It was what sold me on Judaism in the first place. Shabbat represented family harmony, elevating common everyday things to a sacred level. Taking a whole day, an evening and night and the whole next day to just appreciating what you have. Preparing a big dinner, taking a quiet moment to light the candles and thank God for the food and the light and the family in front of you, spending the next day partially with community, and partly with just family… It was the first thing about Judaism that felt like it was mine, the first thing that made me feel like I wasn’t just doing it for someone else, this was what I wanted. For me, for my husband, and for my kids. It’s the foundation for me, it’s what keeps me grounded in Judaism. I don’t speak Hebrew or Yiddish, the emphasis on the Torah is sometimes confusing to me – but Shabbat, Shabbat I understand. Shabbat brings me back, week after week, to what I want most for my life.
So why is it so hard?
I think it’s a function of my life right now. I’m essentially alone with all three kids all week long. My husband works so much, and the hours are so brutal. I’m achingly aware, all the time, of his absence and how much the kids miss him. How much I miss him. And how much EASIER it is when he’s home. Just having another adult in the house, someone to answer the questions or pay attention or help with homework, even just someone to pour me a cup of coffee when I’m too busy to do it myself.
Friday night comes and goes, and he’s not here. I’m trying to make an effort to at least light the candles with the kids, but last night’s dinner was beans and hot dogs. I put my toddler, Julianna, to bed, and then my ten year old daughter, Jessica, conked out on my bed next to her. Sam, my almost seven year old, was rocking and rolling until Marc came home around nine thirty or so. He ended up falling asleep on the couch while poor Marc ate leftovers after everyone else was sleeping.
This morning – I was just irritated. The house was in shambles, coffee wasn’t made. Julie was up at the crack of dawn, followed almost immediately by the other two. The kids were battling, Julie was exhausted and screaming, literally screaming whenever something didn’t go her way. Nothing went her way. And I yelled at Marc until he finally left the house just to escape.
I drove to the synagogue, in no mood for any kind of spiritual activities at all, but Julie loves it so I went. Dragging a reluctant Sam, because he wanted to stay home and color. Jessie had gone to my in-laws for a visit, so I just had the two little ones. They did not behave in an exemplary fashion, and at one point, I had to lean over and hiss in Julie’s ear “If you don’t stop right now, we won’t come again.” That’s right, I threatened to take away Shabbat if she couldn’t behave. Stellar parenting right there.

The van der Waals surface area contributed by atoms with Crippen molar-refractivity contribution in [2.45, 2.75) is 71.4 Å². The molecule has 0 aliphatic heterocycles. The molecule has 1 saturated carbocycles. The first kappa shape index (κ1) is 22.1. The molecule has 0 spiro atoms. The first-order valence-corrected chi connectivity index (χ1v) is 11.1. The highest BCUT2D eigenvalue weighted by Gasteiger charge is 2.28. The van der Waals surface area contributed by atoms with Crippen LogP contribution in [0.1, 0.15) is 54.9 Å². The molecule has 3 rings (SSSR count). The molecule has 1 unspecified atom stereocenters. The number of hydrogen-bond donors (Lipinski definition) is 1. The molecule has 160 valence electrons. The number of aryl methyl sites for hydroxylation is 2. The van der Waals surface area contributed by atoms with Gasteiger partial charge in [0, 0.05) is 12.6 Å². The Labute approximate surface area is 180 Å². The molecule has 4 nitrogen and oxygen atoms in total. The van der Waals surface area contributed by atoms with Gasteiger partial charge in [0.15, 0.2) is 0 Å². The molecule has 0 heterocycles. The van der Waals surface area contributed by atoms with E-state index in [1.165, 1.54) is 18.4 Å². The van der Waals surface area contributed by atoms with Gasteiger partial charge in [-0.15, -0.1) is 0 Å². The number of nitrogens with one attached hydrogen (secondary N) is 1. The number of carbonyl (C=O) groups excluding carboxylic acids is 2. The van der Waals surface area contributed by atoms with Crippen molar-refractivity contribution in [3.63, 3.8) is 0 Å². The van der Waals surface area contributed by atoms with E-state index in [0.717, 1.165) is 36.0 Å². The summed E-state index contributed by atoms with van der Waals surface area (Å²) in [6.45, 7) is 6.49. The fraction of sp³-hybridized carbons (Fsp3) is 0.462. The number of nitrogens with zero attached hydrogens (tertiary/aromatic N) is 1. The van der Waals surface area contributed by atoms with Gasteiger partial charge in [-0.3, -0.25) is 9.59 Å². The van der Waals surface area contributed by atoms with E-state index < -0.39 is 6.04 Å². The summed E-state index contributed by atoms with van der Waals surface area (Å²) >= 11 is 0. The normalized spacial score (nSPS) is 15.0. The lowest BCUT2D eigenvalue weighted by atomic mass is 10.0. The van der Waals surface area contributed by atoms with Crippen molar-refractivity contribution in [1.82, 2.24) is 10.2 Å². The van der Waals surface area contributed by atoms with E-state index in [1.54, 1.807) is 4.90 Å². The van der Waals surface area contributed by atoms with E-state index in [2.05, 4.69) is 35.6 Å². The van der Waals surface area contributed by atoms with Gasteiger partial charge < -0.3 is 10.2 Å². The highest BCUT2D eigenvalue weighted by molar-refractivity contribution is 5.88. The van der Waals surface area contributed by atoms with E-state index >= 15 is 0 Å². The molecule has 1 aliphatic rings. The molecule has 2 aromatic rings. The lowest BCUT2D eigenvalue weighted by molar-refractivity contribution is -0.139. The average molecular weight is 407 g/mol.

As I was driving home, still aggravated and feeling put upon and stressed out, I grumbled to myself that I don’t like Shabbat. I was thinking it’s too close to the work week, there’s too much stress and pressure and I need a day to decompress before I can really relax and appreciate my life. But Julie piped up from the back about how much she LOVES Shabbat, she get to see Ellen and Aviva and Abi and Tali at the kids service, and challah and grape juice. I thought for a minute or two, but even after that, I was still crabby and unpleasant.
Then I got a brief window of time, went out all by myself. Marc took the kids and they let me go without too many tears. For a brief period of time, I was able to just… be. Just exist. Do what I wanted, go where I wanted to go. So I got take out chinese, and went to get books. Of course. And I felt better.
Maybe a whole day for Shabbat is just out of reach for me at this point. Maybe all I can manage is a few minutes, here and there. I did light the candles last night, and Julianna, oddly enough, can recite the blessings by herself. I didn’t know that until last night. And Jessica cleaned the house while I was gone earlier and had a tea party with Crabbianna to keep her occupied. On my way back, I picked up Sam and brought him shopping with me, and we picked out dessert for tonight.
Maybe Shabbat is found in little pockets of time that I manage to cull out of my life these days, maybe I should try harder to find them during the week. Moments like yesterday afternoon when Sammy sang on stage, and last night when my Jessie snuggled up next to me like she was a little girl and fell asleep that way. Moments when Marc loves me despite the fact that I yelled at him until he left, rather than fight back with me, because clearly I was too irritable to have a rational discussion.
Maybe I need to rethink Shabbat. Just a little. Just for a while. Because there’s opportunity for holiness everywhere, and gratitude and solace and harmony. There are moments, every day, I just need to be more present and aware of them. Maybe I need to focus more on trying to have a little of it every day, instead of resenting the fact that I can’t have a whole day of concentrated Shabbat-ness.